Toshihide Iguchi

Epilogue to My Billion Dollar Education

No English language edition of Toshihide Iguchi's book My Billion Dollar Education has been published. The epilogue to it is published with his permission.


I wrote this book to share with fellow Americans the true extent and historical significance of the Daiwa scandal and to shatter the prevailing myth about rogue traders. One doesn?t have to be excessively ambitious and greedy to fall into the trap. Most financial criminals are obsessed by their greed and are frequently oblivious to the degree of harm they cause. The so-called rogue trader can have the opposite motive. Not driven by greed, he might be trying to minimize damage. Ironically, the damage can often be larger, because he operates in an area where monitoring procedures have broken down. In 1995 and 1996, the amount of money lost by Barings, Daiwa, and Sumitomo totaled $5.4 billion?by only three rogue traders! And these three (including myself) were doing their best not to lose any money at all.

When the media labeled me a "rogue trader," it was saying I was the one bad apple out of thousands. Daiwa was simply unfortunate that I, the rotten apple, happened to be their trader. This is still the public perception, yet it cannot be further from the truth. Had Hamanaka, Leeson, and Iguchi worked at other institutions, do you think they would have done the same thing? Hardly. I can?t think of any other institution where I could have done what I did at Daiwa. First of all, no conscientious financial institution would let someone be in charge of its trust operation, back office operation, and trading operation at the same time. That would preclude any possible unauthorized trading. Given this fact, the opposite side of the argument is closer to the truth. It is not that traders were the bad apples, but the institutions. Sumitomo, Barings, and Daiwa were the rotten apples. They were the rogue banks, too interested in quick profits to structure themselves according to the basic rules. Many traders have engaged in unauthorized trading to recoup unreported losses. Some were discovered at an early stage, but some lost $10 million, $100 million, or even a billion. The difference in the amount of the loss correlates not with the level of the trader?s greed but with the extent of laxity of the institution?s internal controls.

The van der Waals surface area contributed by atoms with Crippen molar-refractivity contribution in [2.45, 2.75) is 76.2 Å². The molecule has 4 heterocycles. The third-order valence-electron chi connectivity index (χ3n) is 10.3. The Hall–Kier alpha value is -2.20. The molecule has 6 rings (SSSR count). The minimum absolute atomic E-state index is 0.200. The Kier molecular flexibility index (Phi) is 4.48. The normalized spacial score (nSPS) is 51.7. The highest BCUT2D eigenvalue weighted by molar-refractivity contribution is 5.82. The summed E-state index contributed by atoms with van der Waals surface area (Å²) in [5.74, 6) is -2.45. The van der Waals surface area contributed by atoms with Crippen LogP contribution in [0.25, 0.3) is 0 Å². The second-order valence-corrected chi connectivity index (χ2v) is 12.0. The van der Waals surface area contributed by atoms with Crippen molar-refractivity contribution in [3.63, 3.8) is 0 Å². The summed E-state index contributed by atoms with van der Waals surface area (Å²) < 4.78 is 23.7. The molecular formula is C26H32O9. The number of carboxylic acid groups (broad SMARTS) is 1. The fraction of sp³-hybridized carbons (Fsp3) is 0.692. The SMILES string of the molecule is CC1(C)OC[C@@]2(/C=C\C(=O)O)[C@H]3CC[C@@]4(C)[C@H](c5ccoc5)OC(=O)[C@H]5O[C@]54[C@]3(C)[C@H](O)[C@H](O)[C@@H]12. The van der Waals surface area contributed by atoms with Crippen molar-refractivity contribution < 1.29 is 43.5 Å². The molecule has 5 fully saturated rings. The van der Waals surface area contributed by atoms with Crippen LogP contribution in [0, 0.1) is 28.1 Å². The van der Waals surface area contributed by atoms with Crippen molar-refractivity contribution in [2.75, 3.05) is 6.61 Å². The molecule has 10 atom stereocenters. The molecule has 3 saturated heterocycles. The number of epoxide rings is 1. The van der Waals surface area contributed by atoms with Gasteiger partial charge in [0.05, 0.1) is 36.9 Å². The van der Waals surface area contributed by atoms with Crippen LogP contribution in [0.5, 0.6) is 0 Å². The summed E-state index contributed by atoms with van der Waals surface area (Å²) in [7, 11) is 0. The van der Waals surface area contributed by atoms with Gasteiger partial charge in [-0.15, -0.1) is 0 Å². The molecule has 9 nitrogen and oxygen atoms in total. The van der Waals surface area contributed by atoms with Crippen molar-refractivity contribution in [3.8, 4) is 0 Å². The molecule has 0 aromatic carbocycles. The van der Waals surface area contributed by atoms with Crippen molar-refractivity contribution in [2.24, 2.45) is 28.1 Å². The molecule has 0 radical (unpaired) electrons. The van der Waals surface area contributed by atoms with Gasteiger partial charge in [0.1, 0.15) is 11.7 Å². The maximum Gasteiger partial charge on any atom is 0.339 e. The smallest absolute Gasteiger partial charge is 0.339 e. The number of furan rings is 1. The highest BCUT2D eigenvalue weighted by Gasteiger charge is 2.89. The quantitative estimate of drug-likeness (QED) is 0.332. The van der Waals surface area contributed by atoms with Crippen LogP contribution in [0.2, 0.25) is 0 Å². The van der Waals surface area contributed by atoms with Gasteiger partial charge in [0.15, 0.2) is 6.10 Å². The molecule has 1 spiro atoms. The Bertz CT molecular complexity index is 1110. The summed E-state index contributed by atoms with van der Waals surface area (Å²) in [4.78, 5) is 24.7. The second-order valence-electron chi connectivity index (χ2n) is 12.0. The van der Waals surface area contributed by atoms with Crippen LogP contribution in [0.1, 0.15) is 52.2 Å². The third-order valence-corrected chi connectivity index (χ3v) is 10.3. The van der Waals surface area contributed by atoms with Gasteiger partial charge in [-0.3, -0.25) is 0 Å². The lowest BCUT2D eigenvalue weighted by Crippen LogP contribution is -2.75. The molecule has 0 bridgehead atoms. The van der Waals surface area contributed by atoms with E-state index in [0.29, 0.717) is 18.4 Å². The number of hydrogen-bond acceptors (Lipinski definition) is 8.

Although corporations are criticized for their failure to have proper internal controls, traders are prosecuted for causing the loss. In the eyes of the public, the rogue trader is the only culprit. When he?s sent to prison, the case is closed. He is being punished so he won?t do it again. The problem is that no rogue trader thinks he is going to lose a billion dollars, because it begins with a small loss, usually less than a hundred thousand. In reality, most financial institutions have now installed check-and-balance systems to prevent anyone from losing millions without being detected.

If a trader loses more than he is allowed, he may do things he shouldn?t in order to dig himself out, especially if one of the consequences of admitting a loss is losing his job. But he wouldn?t even consider it if proper control measures were in place. Institutions must take responsibility for deterrence if they engage in the trading business. The management must take any loss from unauthorized trading as its own loss and not be allowed to call itself a victim. Many people who read my book in Japan maintained that traders like Yamada, Mizuno, Takagy, and me were the victims of Daiwa?s lack of effective controls.

Trading is a tough business. To trade well, one must often go against human nature. In doing so, one must ignore inner warnings and take a course that seems self-destructive. It?s much like turning the wheels of a car toward the direction of skidding. It takes enormous discipline to do this day-in and day-out. Traders are constantly tempted by inertia to stay on the safe side. In the course of business, all traders make erroneous judgments and lose money, especially the many junior traders who fall into traps that are set by those who are much bigger and wiser. If the institution has strict internal controls in place, they are likely to lose their job. It?s a merciless world. There are no other jobs like trading. Because of its nature and the psychological pressures traders are under, the least an employer can do is to not give them the chance to consider unauthorized activities. Passing out severe sentences will not deter them from rolling the dice one more time if they can, when that?s measured against the disgrace of losing their job. On the other hand, making management culpable will force it to implement effective controls, so we will not hear another case of a "rogue trader."